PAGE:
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i know GC release the memory of obj which is not used in any further but i know one thing that GC release memory in which form of like object or refrence or value.... please help me.

thanks in advance...

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It's not clear what your question is. Are you asking how the GC releases memory? Or which types of things it's responsible for releasing? – Wyzard May 2 '11 at 7:09
    
i want to know one thing GC release memory in which term of object or refrence or value... – Harish Parsai May 2 '11 at 7:20
    
I'm afraid the sentence doesn't make much sense. Can you please try to rephrase it and describe it in another/more detailed way ? – DarkDust May 2 '11 at 7:24
    
in which form GC release memory ...1.object 2. refrence 3. value – Harish Parsai May 2 '11 at 7:56
    
GC release memory which is as object or refrence or value...... – Harish Parsai May 2 '11 at 8:02

As a response to the comments to the question, it seems that you need clarification of a few concepts:

In .NET, objects live somewhere in the memory. A reference is kind of like a pointer to such an object/memory location. A value is some integral value (a number like 123).

For example, say you have an object of type MyClass, and you have created a new instance. This object contains a string. That string is another object, and your instance of MyClass holds a reference to the string object.

The garbage collector operates only on objects. It keeps track of the references to an object, if nobody is referencing the object any more the garbage collector can free that object up. In our example, if the garbage collector notices there's nobody holding a reference to the instance of MyClass, then it makes sure that object is freed. That in turn makes the reference to the string disappear, and the garbage collector can then also free the string (if nobody else is holding a reference, of course). Values don't need to be treated in any special way as they are part of the memory that belongs to an object (and thus cannot be freed "independently").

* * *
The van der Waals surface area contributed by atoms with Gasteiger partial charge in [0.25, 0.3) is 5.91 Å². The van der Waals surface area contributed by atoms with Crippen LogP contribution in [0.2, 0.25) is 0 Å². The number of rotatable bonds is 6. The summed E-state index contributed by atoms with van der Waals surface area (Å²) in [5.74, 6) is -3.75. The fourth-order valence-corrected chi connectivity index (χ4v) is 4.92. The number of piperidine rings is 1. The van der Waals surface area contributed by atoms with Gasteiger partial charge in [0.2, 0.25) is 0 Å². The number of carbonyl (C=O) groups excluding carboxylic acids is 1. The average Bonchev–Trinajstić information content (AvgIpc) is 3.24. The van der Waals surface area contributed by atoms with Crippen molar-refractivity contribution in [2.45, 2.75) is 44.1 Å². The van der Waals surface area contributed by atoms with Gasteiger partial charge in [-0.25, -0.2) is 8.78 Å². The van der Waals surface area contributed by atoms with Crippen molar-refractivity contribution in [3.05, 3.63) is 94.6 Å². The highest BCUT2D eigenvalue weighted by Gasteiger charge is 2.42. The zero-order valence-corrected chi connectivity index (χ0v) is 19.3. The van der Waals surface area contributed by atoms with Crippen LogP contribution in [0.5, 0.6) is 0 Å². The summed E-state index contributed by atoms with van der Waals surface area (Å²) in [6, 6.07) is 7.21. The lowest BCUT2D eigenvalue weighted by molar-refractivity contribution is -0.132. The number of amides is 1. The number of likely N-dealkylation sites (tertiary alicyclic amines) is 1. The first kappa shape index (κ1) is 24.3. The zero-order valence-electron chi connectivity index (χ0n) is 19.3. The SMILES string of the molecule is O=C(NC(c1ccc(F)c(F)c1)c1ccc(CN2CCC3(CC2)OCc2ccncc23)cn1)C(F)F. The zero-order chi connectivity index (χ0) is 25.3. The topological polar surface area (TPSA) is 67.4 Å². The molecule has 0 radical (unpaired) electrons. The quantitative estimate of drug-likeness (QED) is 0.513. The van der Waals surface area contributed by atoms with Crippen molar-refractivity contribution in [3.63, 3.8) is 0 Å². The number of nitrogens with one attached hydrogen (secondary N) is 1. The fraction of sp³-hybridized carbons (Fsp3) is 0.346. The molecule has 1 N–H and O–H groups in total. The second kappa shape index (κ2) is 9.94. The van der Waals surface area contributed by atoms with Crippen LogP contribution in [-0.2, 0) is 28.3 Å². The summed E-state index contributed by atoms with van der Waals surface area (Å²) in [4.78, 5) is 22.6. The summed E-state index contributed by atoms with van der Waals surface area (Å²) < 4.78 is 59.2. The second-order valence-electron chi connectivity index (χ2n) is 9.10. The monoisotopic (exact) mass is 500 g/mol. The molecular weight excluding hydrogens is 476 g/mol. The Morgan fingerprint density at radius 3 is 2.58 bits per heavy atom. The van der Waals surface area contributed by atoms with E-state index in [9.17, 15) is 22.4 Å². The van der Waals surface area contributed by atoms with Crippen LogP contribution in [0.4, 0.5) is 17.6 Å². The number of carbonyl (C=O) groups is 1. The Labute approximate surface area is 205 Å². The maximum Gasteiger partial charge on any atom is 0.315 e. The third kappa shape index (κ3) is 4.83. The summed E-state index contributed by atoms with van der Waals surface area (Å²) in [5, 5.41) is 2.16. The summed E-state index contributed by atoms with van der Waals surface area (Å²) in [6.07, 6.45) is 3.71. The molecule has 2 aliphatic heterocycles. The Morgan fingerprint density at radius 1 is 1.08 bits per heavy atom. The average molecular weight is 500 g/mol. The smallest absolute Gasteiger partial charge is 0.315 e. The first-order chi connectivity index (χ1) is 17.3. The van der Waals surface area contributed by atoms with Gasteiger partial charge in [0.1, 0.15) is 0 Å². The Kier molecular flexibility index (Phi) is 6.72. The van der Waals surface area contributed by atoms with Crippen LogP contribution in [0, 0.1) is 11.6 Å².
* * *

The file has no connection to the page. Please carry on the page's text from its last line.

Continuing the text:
The same is true with Java, BTW.

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An object of a reference type (a class) becomes garbage when no references to it exist anymore. It will be collected some time after that, whenever the GC runs next. The reason why these objects can be garbage is because they can be referenced from multiple places in the program, so no individual part of the program can release the object because other parts might still need it. The GC's responsibility is to discover when no part of the program needs the object anymore.

An object of a value type (a struct, or a built-in type like an integer) is simply copied to each place that needs to use it, so there's no problem of one value being used from multiple parts of the program. No GC is needed for value types, because they're always part of something else that ensures they're released. A value stored on the stack (e.g. a local variable within a method) is released when the method returns. A value stored in a class object is released when that class object becomes garbage.

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